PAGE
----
This document is intended to show the connections to the Standards of Mathematical Practices for the content standards and to get detailed
information at each level. Resources used: CCSS, Arizona DOE, Ohio DOE and North Carolina DOE. This "Flip Book" is intended to help teachers understand what each standard means in terms of what students must know and be able to do. It provides only a sample of instructional
strategies and examples. The goal of every teacher should be to guide students in understanding & making sense of mathematics.
Construction directions: Print single-sided on cardstock. Cut the tabs on each page starting with page 2. Cut
the bottom off of this top cover to reveal the tabs for the subsequent pages. Staple or bind the top of all pages to complete your flip book.
Compiled by Melisa Hancock (Send feedback to: email@example.com)
1. Make sense of problems and persevere in solving them. In third grade, students know that doing mathematics involves solving problems and discussing how
they solved them. Students explain to themselves the meaning of a problem and look for ways to
solve it. Third graders may use concrete objects or pictures to help them conceptualize and solve
problems. They may check their thinking by asking themselves, "Does this make sense?" They listen to the strategies of others and will try different approaches. They often will use another method to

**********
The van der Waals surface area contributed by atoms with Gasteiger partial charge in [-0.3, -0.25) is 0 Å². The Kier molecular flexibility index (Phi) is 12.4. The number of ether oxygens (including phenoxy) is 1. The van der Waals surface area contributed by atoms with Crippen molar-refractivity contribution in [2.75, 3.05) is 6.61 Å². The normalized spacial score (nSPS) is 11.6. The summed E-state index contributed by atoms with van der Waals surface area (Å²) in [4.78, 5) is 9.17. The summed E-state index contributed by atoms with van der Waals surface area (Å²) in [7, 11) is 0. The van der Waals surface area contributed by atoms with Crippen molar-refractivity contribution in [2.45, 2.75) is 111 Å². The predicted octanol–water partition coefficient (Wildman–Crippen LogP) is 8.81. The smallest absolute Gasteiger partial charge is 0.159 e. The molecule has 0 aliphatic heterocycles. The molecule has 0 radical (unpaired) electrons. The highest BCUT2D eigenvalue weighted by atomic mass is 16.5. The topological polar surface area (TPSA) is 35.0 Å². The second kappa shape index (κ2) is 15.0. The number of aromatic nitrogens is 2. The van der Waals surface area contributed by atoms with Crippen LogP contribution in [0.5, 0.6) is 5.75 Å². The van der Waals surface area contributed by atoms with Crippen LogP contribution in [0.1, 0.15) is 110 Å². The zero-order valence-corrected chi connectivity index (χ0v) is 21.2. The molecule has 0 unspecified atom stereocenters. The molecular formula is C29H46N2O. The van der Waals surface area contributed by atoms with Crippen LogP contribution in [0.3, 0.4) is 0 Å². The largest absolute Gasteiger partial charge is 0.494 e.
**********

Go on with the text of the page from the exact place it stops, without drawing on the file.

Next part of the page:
check their answers. 2. Reason abstractly and quantitatively.
Third graders should recognize that a number represents a specific quantity. They connect the
quantity to written symbols and create a logical representation of the problem at hand, considering
both the appropriate units involved and the meaning of quantities. 3. Construct viable arguments and critique the reasoning of others.
In third grade, students may construct arguments using concrete referents, such as objects,
pictures, and drawings. They refine their mathematical communication skills as they participate in
mathematical discussions involving questions like "How did you get that?" and "Why is that true?" They explain their thinking to others and respond to others' thinking.
4. Model with mathematics. Students experiment with representing problem situations in multiple ways including numbers,
words (mathematical language), drawing pictures, using objects, acting out, making a chart, list, or
graph, creating equations, etc. Students need opportunities to connect the different representations
and explain the connections. They should be able to use all of these representations as needed.
Third graders should evaluate their results in the context of the situation and reflect on whether the
results make sense. 5. Use appropriate tools strategically.
Third graders consider the available tools (including estimation) when solving a mathematical
problem and decide when certain tools might be helpful. For instance, they may use graph paper to
find all the...